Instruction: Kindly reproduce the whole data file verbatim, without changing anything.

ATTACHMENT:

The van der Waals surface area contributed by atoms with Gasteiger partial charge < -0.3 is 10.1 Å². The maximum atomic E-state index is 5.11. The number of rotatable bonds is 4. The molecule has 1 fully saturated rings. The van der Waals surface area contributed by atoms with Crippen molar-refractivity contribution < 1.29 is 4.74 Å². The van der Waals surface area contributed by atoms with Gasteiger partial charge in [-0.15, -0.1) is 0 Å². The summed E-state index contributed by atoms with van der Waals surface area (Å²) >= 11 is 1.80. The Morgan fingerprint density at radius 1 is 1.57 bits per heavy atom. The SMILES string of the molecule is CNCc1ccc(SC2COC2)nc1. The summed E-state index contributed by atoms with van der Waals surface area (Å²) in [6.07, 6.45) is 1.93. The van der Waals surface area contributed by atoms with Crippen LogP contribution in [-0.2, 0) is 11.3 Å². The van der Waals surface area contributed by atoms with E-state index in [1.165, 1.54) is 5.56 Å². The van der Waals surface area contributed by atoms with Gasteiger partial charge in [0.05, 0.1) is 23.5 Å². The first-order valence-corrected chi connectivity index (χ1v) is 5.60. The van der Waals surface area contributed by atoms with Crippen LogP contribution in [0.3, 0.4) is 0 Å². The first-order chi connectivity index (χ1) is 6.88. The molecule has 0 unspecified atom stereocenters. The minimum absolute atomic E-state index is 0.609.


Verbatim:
The van der Waals surface area contributed by atoms with Gasteiger partial charge < -0.3 is 10.1 Å². The maximum atomic E-state index is 5.11. The number of rotatable bonds is 4. The molecule has 1 fully saturated rings. The van der Waals surface area contributed by atoms with Crippen molar-refractivity contribution < 1.29 is 4.74 Å². The van der Waals surface area contributed by atoms with Gasteiger partial charge in [-0.15, -0.1) is 0 Å². The summed E-state index contributed by atoms with van der Waals surface area (Å²) >= 11 is 1.80. The Morgan fingerprint density at radius 1 is 1.57 bits per heavy atom. The SMILES string of the molecule is CNCc1ccc(SC2COC2)nc1. The summed E-state index contributed by atoms with van der Waals surface area (Å²) in [6.07, 6.45) is 1.93. The van der Waals surface area contributed by atoms with Crippen LogP contribution in [-0.2, 0) is 11.3 Å². The van der Waals surface area contributed by atoms with E-state index in [1.165, 1.54) is 5.56 Å². The van der Waals surface area contributed by atoms with Gasteiger partial charge in [0.05, 0.1) is 23.5 Å². The first-order valence-corrected chi connectivity index (χ1v) is 5.60. The van der Waals surface area contributed by atoms with Crippen LogP contribution in [0.3, 0.4) is 0 Å². The first-order chi connectivity index (χ1) is 6.88. The molecule has 0 unspecified atom stereocenters. The minimum absolute atomic E-state index is 0.609.